Arizona follows the discovery rule, under which a cause of action for damages like those sustained by Vega accrues when the plaintiff knows or reasonably should have known of a defendant's negligent conduct. Sato v. Van Denburgh, 123 Ariz. 225, 227, 599 P.2d 181, 183 (1979); see also Kowske v. Life Care Centers, 176 Ariz. 535, 537, 863 P.2d 254, 256 (App.1993). Thus, the action is barred two years after the date of discovery. A.R.S. § 12-542(1); Sato, 123 Ariz. at 227, 599 P.2d at 183; Kowske, 176 Ariz. at 537, 863 P.2d at 256. Before its amendment in 1984, former A.R.S. § 12-502 established an absolute disability for prisoners, providing that "the period of such disability shall not be deemed a portion of the period limited for commencement of the action." The 1984 amendment changed that absolute disability to a qualified one. Since 1984, A.R.S. § 12-502(B) has provided that:

If a person entitled to bring an action ... is at the time the cause of action accrues imprisoned, the period of such disability shall exist only until such time as the person imprisoned discovers the right to bring the action or with the exercise of reasonable diligence should have discovered the right to bring the action, whichever occurs first, and such person shall have the same time after the disability ceases to exist which is allowed to others.

(Emphasis added.) Significantly, the legislature maintained a distinction between when "the cause of action accrues" and when the prisoner "discover[s] the right to bring the action." A.R.S. § 12-502(B) (emphasis added). We do not believe this distinction was coincidental.

We agree with the court of appeals that generally "the legislature does not include in statutes provisions which are redundant, void, inert, trivial, superfluous, or contradictory." Vega, 183 Ariz. at 530, 905 P.2d at 539. The manner in which the legislature used the two distinctive phrases within the same sentence of the statute persuades us that it did not wish to condition termination of a prisoner's disability on discovery of the conduct giving rise to the injury. The contrary interpretation adopted in Jimenez would equate the end of the disability period with the date of accrual under the discovery rule, thus rendering A.R.S. § 12-502(B) essentially meaningless.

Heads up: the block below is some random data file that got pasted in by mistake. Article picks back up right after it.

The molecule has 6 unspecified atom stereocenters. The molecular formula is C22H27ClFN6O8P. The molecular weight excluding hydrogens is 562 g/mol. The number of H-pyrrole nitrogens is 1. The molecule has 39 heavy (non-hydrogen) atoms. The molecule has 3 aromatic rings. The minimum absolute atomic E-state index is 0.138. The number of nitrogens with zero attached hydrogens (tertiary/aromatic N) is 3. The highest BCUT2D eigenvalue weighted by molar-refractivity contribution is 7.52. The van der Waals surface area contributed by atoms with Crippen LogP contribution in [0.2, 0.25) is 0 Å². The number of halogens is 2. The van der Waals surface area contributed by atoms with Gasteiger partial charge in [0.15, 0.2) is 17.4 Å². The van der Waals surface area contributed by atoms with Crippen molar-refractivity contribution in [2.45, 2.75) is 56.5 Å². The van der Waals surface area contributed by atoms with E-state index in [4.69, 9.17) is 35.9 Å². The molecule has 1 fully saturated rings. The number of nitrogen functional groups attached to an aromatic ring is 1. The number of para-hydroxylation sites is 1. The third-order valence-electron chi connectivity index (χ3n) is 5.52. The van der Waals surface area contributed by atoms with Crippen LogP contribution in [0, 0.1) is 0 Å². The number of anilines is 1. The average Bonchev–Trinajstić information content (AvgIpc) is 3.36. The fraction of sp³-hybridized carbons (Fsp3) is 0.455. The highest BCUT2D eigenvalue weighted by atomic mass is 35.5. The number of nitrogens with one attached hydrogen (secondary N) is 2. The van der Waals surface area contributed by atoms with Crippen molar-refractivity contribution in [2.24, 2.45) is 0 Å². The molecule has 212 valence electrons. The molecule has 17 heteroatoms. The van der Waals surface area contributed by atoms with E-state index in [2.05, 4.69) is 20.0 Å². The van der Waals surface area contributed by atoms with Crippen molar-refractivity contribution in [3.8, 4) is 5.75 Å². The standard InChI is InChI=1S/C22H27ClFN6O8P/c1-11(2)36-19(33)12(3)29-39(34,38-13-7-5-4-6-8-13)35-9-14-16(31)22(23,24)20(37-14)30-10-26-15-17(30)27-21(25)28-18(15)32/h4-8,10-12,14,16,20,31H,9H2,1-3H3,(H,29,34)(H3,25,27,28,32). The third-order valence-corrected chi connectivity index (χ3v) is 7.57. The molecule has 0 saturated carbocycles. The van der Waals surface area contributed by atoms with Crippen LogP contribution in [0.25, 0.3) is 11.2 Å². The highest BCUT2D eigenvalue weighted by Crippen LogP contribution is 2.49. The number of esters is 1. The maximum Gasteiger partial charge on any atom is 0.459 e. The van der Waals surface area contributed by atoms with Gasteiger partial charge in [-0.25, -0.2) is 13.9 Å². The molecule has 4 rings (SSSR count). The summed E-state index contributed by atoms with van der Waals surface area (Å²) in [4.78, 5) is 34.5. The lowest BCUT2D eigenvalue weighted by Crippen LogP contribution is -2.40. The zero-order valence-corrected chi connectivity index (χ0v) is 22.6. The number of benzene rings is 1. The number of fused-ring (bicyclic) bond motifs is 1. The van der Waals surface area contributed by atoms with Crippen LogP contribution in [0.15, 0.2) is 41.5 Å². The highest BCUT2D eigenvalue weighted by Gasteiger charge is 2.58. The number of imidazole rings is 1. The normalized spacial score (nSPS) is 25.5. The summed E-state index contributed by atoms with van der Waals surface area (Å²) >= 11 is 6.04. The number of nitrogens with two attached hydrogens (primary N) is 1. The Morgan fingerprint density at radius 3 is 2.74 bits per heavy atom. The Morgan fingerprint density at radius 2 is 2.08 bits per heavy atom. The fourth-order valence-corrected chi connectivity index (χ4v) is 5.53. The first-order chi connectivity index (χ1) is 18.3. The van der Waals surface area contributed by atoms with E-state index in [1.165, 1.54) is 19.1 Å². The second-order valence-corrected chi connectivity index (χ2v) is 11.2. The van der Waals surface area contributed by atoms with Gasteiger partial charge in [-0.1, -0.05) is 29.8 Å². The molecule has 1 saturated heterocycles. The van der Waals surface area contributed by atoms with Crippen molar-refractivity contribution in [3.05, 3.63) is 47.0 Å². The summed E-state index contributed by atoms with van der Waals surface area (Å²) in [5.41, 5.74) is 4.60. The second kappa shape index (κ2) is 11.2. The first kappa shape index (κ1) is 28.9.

The court in Jimenez could "discern no reason why the legislature would want the statute to run against law-abiding persons ignorant of the legal significance of known facts but not against imprisoned criminals similarly ignorant." 176 Ariz. at 534, 862 P.2d at 907. We believe the Jimenez court may have overlooked one possible explanation for statutes such as § 12-502(B), which historically created a disability for minors and incompetents as well as prisoners. See Civil Code of 1901, § 2970 and amendments thereto; Historical Note to A.R.S. § 12-502(B). As the United States Supreme Court has noted, like minors and incompetents, inmates who have valid civil actions for injuries "may not have a fair opportunity to establish the validity of their allegations while they are confined." Hardin v. Straub, 490 U.S. 536, 544, 109 S.Ct. 1998, 2003, 104 L.Ed.2d 582 (1989). Because of this, such persons--prisoners, minors, and persons We believe the Vega court properly examined the text of § 12-502(B) in light of its history and purpose. 183 Ariz. at 529-530, 905 P.2d at 538-39. We also agree with its conclusion that a prisoner's period of disability ends when the prisoner discovers or reasonably should discover the right to bring the action. Id. at 531, 905 P.2d at 540, and authorities cited therein. A "right" is a legally enforceable claim of a...